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The last half of the 20th century has been witness to two phenomena of great ecological consequence: first, unprecedented population growth and second, industrialization. These two have had immediate adverse impact on fresh water ecosystems, manifesting themselves in terms of gross pollution of ground and surface waters, destruction of catchments and progressive reduction of water holding capacity of water bodies. With reference to lakes and impoundments mainly created for irrigation purpose, the degrading impact is more severe particularly in urban environments. Destructive factors include pollution from untreated domestic sewage, solid waste and industrial effluents entering from catchment. Mir-Alam lake in Hyderabad, India is a typical example of this manifest phenomenon and therefore, its conservation is likely to set a precedence for the ecological history of this part of the country.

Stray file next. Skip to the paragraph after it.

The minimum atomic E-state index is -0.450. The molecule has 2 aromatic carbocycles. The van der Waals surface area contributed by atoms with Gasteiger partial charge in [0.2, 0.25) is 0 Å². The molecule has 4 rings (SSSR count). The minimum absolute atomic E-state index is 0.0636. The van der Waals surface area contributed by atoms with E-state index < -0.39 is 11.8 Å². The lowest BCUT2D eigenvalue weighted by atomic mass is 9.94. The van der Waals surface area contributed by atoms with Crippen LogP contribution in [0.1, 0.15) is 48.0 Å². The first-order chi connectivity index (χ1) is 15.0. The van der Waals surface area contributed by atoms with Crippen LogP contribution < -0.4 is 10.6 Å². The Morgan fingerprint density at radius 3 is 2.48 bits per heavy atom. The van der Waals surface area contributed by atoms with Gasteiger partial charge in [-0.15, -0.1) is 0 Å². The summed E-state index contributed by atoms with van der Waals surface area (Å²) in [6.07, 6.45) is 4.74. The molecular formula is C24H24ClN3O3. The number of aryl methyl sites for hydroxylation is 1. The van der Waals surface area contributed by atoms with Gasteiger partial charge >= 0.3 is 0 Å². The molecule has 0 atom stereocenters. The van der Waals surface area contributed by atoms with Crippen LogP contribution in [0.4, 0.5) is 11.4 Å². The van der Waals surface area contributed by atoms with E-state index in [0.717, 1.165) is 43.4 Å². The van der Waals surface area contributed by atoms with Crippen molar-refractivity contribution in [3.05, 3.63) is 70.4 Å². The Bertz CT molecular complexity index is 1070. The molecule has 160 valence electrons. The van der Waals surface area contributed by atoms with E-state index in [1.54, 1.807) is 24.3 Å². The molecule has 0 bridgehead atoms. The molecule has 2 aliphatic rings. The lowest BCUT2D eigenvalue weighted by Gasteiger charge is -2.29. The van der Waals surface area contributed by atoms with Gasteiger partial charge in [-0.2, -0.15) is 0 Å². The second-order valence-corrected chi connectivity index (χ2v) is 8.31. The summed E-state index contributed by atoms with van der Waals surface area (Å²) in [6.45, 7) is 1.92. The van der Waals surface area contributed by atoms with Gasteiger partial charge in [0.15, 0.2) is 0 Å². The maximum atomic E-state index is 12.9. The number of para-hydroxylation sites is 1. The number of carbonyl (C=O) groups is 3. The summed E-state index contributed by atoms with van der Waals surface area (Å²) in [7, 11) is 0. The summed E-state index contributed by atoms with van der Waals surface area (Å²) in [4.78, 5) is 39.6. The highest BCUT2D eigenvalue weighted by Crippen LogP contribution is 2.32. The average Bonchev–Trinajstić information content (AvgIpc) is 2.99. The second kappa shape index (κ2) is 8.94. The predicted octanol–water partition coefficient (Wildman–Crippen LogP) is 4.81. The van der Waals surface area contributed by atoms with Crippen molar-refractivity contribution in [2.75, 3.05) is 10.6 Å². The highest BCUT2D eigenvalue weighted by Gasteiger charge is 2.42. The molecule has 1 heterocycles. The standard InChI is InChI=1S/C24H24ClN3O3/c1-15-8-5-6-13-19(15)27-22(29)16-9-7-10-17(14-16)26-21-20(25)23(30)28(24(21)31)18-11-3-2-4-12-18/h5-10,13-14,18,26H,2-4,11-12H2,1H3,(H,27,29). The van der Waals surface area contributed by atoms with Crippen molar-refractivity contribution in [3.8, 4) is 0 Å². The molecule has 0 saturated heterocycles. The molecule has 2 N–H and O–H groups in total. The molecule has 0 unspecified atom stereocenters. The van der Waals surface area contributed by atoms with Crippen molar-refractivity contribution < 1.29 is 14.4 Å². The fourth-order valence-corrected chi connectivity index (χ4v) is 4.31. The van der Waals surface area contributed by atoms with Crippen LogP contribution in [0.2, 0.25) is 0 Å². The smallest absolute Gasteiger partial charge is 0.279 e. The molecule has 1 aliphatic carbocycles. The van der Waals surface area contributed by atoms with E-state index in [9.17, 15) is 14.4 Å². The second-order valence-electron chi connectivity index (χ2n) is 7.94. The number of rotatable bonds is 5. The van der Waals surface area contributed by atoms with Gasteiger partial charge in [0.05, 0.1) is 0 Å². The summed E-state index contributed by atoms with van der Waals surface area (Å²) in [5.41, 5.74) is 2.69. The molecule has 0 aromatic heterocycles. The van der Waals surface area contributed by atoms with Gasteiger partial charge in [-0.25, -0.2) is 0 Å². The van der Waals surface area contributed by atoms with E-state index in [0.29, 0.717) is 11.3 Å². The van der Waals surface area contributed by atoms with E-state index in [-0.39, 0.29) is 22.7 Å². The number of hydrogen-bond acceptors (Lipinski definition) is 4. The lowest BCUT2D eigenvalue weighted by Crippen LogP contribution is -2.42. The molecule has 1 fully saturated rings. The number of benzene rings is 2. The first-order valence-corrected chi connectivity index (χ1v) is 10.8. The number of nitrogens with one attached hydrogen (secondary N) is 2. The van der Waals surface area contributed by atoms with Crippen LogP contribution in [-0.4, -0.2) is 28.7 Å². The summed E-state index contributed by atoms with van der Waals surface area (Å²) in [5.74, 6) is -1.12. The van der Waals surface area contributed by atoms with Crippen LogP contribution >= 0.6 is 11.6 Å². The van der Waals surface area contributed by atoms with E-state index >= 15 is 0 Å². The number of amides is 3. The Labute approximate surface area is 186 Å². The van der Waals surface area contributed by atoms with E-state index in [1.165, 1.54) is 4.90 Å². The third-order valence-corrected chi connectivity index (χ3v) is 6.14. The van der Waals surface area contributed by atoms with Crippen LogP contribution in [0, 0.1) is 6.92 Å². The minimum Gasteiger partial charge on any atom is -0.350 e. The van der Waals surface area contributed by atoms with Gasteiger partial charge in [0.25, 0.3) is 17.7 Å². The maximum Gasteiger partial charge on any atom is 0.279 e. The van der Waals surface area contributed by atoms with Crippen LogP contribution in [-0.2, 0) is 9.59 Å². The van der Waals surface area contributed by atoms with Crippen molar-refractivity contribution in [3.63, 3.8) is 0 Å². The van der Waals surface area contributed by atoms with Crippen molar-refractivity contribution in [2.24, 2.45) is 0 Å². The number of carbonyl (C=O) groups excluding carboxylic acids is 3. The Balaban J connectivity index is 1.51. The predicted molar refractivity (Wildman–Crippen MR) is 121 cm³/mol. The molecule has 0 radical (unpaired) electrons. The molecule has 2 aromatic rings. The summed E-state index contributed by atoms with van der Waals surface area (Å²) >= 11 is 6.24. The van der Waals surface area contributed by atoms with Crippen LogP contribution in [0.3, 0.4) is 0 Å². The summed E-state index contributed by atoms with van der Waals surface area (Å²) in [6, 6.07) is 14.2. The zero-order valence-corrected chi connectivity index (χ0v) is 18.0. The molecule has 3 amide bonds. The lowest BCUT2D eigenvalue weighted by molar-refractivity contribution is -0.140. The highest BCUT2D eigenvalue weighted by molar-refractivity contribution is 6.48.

Lakes maintain am ecological balance of flora and fauna interrelationship, regulate surrounding climate and recharge ground water, but unfortunately they are dying. The lake is getting polluted due to inflow of domestic effluents, next to pollution resulting from washing of clothes, vehicles, buffaloes, immersion of idols in the lakes during certain festivals, etc. All activities are deteriorating the quality of the water in the lake, resulting in the accumulation of toxic chemicals and other sludges, which leads to limnological imbalances. The quality of water is decreased by its physical, chemical and micro-biological characteristics. As such, an attempt is made to portray the water quality and biological characteristics of Mir-Alam Lake, the oldest man-made lake within the metropolis of Hyderabad city, to facilitate possible conservation and management measures.